As Americans prepare to celebrate Halloween, many are in for a shock when they head to the store to stock up on candy for trick-or-treaters. Candy prices have surged for the second consecutive year, with a double-digit inflation of 13% in October compared to last year.
Cocoa and sugar prices have skyrocketed due to various global factors. In West Africa, weather challenges have led cocoa prices to reach 44-year highs, impacting candy prices worldwide. Meanwhile, disrupted supplies from major sugar producers like India and Thailand have driven sugar prices to 12-year highs.
FOR THE SECOND HALLOWEEN IN A ROW, U.S. CANDY INFLATION HITS DOUBLE DIGITS (CNBC)
U.S. shoppers are seeing double-digit inflation in the candy aisle. Candy and gum prices are up an average of 13% this month compared to last October pic.twitter.com/M08nf1gj96
— FXHedge (@Fxhedgers) October 29, 2023
The surge in prices isn’t limited to cocoa and sugar. Increased costs in labor, packaging, and other ingredients have contributed to the soaring prices of candy. For example, the price of a 250-piece variety pack of Mars Inc. chocolate bars at discount grocery chain Aldi has risen from $19.54 two years ago to $24.98 today.
This inflation in candy prices comes at a time when overall grocery prices have risen by 6%. As a result, some consumers are changing their buying habits. Market research firm Numerator reports that about one-third of U.S. consumers plan to opt for value or store brands when buying candy this Halloween.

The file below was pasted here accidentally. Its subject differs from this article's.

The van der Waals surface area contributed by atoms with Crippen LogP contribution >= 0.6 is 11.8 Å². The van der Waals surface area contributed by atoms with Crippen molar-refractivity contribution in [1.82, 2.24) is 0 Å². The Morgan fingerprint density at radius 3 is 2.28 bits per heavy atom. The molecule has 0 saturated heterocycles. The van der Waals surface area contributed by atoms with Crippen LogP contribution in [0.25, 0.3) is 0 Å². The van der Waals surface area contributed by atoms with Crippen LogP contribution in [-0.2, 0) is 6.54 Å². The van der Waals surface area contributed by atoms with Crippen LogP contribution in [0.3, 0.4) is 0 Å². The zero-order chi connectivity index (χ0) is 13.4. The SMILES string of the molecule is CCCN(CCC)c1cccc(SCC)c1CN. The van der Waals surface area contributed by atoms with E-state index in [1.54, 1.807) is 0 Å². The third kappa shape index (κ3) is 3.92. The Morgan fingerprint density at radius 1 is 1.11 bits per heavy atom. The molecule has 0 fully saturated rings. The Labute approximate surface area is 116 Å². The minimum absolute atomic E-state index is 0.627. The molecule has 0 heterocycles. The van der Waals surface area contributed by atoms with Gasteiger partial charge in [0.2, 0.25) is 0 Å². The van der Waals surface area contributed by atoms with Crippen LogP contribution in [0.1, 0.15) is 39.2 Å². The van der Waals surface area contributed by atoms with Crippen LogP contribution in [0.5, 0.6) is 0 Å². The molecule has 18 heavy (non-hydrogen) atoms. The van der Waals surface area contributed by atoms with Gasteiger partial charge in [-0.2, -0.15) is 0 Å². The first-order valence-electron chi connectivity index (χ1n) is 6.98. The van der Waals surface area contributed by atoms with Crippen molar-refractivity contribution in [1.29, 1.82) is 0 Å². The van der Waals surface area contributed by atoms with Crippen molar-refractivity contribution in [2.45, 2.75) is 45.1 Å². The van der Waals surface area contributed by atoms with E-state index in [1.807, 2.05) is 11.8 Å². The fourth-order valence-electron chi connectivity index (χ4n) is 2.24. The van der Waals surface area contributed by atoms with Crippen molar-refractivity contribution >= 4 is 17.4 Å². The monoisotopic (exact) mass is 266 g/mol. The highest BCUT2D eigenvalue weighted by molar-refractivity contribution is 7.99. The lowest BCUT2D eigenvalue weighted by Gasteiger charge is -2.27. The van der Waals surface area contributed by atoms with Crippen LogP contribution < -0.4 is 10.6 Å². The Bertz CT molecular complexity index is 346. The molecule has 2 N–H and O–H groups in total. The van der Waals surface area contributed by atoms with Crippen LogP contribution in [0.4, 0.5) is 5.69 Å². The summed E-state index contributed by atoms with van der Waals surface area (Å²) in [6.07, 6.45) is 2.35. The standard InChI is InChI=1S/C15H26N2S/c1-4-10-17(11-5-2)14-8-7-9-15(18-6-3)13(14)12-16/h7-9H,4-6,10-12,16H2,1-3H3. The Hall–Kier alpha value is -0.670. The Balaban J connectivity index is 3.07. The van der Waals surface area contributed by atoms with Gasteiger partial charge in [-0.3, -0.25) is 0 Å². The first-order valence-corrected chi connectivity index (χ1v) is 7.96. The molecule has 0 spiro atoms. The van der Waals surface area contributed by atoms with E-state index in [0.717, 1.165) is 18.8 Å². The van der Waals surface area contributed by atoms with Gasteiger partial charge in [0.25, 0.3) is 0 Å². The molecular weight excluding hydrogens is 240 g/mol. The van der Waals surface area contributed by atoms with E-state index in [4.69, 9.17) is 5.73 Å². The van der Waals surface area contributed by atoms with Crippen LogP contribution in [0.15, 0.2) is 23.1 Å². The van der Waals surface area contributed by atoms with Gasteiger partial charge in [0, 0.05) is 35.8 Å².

Some Americans are opting to cut back on Halloween celebrations altogether. Jessica Weathers, a small business owner from Shiloh, Illinois, said she usually buys plenty of candy for trick-or-treaters and events at school and church. But this year, she only bought two bags and plans to turn off her porch light when she runs out.
These rising prices are indicative of the broader economic challenges Americans are facing. A recent Fox News poll found that 91% of registered voters are concerned about inflation and higher prices. Another poll from the Economist/Liberal Patriot found that 41% of respondents are spending much more on grocery staples than last year.
Despite claims from economists and White House spokespersons that inflation is coming down, many Americans remain skeptical. A recent AP/NORC poll found that only 36% approve of Joe Biden’s handling of the economy, while 63% disapprove. Similarly, a Gallup poll found that Republicans have a 14 percentage point advantage over Democrats on keeping the country prosperous over the next several years.
While Americans hope food prices may stabilize, market research firm Circana reports that there may be no price relief in sight, at least through the first half of 2024. In the meantime, Americans will have to brace themselves for another year of Halloween candy sticker shock.
As bad as things are, we haven’t even hit the full recession. When we do, Biden's playbook could deliver Japan-style stagnation that lasts for a decade.
Because the modern recession playbook actually slows the recovery. It happened in 2008. It'll happen again. pic.twitter.com/MBSon43jJH
— Peter St Onge, Ph.D. (@profstonge) October 28, 2023